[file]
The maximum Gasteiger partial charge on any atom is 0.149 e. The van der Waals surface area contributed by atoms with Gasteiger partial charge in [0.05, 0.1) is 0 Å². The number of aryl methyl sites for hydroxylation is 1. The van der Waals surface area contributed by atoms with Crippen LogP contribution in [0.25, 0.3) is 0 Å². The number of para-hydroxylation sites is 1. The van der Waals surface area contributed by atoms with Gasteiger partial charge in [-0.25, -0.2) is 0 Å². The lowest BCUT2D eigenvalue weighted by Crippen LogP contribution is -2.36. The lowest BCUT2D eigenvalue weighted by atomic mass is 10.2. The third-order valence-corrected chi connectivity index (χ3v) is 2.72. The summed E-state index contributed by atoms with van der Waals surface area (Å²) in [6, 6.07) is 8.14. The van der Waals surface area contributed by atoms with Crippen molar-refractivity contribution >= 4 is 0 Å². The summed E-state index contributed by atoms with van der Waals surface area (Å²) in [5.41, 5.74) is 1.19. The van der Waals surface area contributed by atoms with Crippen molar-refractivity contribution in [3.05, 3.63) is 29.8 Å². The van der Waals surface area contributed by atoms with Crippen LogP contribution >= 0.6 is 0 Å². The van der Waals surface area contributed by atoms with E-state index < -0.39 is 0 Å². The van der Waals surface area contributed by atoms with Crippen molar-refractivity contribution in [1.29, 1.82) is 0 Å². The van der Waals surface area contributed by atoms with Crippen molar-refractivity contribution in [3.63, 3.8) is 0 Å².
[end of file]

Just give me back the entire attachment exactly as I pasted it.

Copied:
The maximum Gasteiger partial charge on any atom is 0.149 e. The van der Waals surface area contributed by atoms with Gasteiger partial charge in [0.05, 0.1) is 0 Å². The number of aryl methyl sites for hydroxylation is 1. The van der Waals surface area contributed by atoms with Crippen LogP contribution in [0.25, 0.3) is 0 Å². The number of para-hydroxylation sites is 1. The van der Waals surface area contributed by atoms with Gasteiger partial charge in [-0.25, -0.2) is 0 Å². The lowest BCUT2D eigenvalue weighted by Crippen LogP contribution is -2.36. The lowest BCUT2D eigenvalue weighted by atomic mass is 10.2. The third-order valence-corrected chi connectivity index (χ3v) is 2.72. The summed E-state index contributed by atoms with van der Waals surface area (Å²) in [6, 6.07) is 8.14. The van der Waals surface area contributed by atoms with Crippen molar-refractivity contribution >= 4 is 0 Å². The summed E-state index contributed by atoms with van der Waals surface area (Å²) in [5.41, 5.74) is 1.19. The van der Waals surface area contributed by atoms with Crippen molar-refractivity contribution in [3.05, 3.63) is 29.8 Å². The van der Waals surface area contributed by atoms with Crippen LogP contribution >= 0.6 is 0 Å². The van der Waals surface area contributed by atoms with E-state index < -0.39 is 0 Å². The van der Waals surface area contributed by atoms with Crippen molar-refractivity contribution in [1.29, 1.82) is 0 Å². The van der Waals surface area contributed by atoms with Crippen molar-refractivity contribution in [3.63, 3.8) is 0 Å².